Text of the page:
NARTH defines and decries propaganda

Exploding the irony meter, the National Association for the Research and Therapy announced the keynote speaker for their upcoming conference. Paul Copan from nearby Palm Beach Atlantic University will speak on the following topic:

“Truth, Freedom, and Social Constructions: Why Truth-Seeking Ought To Guide Scientific Research”

Without an understanding of key philosophical and ethical concepts for doing research-including “truth,” “tolerance,” “social constructionism,” and “freedom”-one’s research is likely to become skewed and prove to be both unscientific, and propagandistic. The researcher ought to have freedom to investigate and publish one’s research in the interests of truth-that is, what corresponds to reality. Such a view is not only commonsensical and self-evident. It simply makes for good science and prevents it from being corrupted by pure social and political agendas.

NARTH’s website is full of propaganda and information that does not correspond to reality. They publish a journal they call peer reviewed but is rather reviewed by members and leaders of the organization. They call for more research on their practices but then do next to none.  They refer to mainstream research but often bend it to say something which cannot be said based on the research paradigm (e.g., Narth on reparative therapy and suicide risk).

With Liberty Council chief Mat Staver as one of the featured speakers, it is clear that they are hoping more for legal justification than research justification. NARTH has really been on the ropes in recent years but I am concerned that they are getting a boost from the recent efforts in CA to ban reparative therapy. If the courts find the ban is unconstitutional, then they will probably gain an undeserved public relations benefit.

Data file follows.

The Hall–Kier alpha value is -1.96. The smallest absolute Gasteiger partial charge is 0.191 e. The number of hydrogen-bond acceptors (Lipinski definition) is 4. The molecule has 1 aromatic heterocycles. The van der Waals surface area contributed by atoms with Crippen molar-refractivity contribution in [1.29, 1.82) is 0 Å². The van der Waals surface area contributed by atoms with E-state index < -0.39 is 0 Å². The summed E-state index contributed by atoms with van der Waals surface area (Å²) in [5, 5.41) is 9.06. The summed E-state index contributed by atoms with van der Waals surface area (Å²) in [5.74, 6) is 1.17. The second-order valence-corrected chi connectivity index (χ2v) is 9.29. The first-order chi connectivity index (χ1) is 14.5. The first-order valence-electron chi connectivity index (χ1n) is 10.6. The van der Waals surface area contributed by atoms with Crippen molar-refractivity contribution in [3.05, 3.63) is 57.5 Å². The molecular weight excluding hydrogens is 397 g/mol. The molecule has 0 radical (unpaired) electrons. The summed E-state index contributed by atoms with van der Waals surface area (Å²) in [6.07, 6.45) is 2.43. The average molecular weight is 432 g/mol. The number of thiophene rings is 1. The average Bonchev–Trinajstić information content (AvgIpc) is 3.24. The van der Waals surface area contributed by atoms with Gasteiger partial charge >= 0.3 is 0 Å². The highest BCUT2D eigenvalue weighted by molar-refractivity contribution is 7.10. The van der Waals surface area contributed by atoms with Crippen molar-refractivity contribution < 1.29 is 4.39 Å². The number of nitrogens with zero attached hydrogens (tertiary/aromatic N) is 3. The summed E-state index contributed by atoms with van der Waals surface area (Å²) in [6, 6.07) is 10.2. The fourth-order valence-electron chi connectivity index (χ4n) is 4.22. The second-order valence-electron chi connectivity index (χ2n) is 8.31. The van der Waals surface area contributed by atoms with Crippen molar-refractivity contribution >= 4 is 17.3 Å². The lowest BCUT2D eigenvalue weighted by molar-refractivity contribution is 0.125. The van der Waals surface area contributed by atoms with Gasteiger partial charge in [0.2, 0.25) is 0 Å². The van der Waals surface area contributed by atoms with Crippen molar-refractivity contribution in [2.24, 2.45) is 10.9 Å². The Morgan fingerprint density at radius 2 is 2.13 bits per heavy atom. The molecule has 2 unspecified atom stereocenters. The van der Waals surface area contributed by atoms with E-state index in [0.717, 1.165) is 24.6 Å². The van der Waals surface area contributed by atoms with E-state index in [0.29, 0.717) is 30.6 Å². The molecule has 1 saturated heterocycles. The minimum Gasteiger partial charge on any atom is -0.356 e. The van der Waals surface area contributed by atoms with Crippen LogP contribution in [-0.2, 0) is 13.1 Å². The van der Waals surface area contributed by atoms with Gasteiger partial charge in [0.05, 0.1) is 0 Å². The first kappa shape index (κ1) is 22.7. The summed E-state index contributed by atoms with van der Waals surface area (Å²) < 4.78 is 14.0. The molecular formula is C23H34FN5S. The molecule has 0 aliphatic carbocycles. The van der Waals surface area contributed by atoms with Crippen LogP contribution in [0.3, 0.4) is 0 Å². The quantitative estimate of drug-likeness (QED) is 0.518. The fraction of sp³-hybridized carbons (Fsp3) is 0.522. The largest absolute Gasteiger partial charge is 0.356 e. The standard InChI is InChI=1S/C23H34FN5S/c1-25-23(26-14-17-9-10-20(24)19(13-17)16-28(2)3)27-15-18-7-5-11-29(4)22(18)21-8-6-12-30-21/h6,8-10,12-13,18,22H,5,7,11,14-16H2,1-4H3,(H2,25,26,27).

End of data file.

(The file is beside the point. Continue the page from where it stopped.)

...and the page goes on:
I am not alone in this concern. Chris Ferguson expresses well some possible problems and APA’s Jack Drescher also worries that the ban will backfire. Drescher told Gay City News:

“Passing legislation to prevent a questionable practice seems a rather heavy-handed and inefficient way to reduce these practices among licensed professionals (like using a hammer when you would be better served by using more delicate surgical instruments). I have suggested to one gay rights group that asked me about this that they consider developing an educational video for licensing boards and professional ethics committees since these are the places where education is needed since they are the ones who hear complaints from patients/clients who feel they have been hurt by these practices.”

Don’t let NARTH fool you with their words about research “truth.” If the leaders of that group were interested in validating their methods, their conferences would be packed with research presentations. However, look at their program for this year. All of the presentations of “clinical workshops,” religious outreach and legal defense. Where are the studies?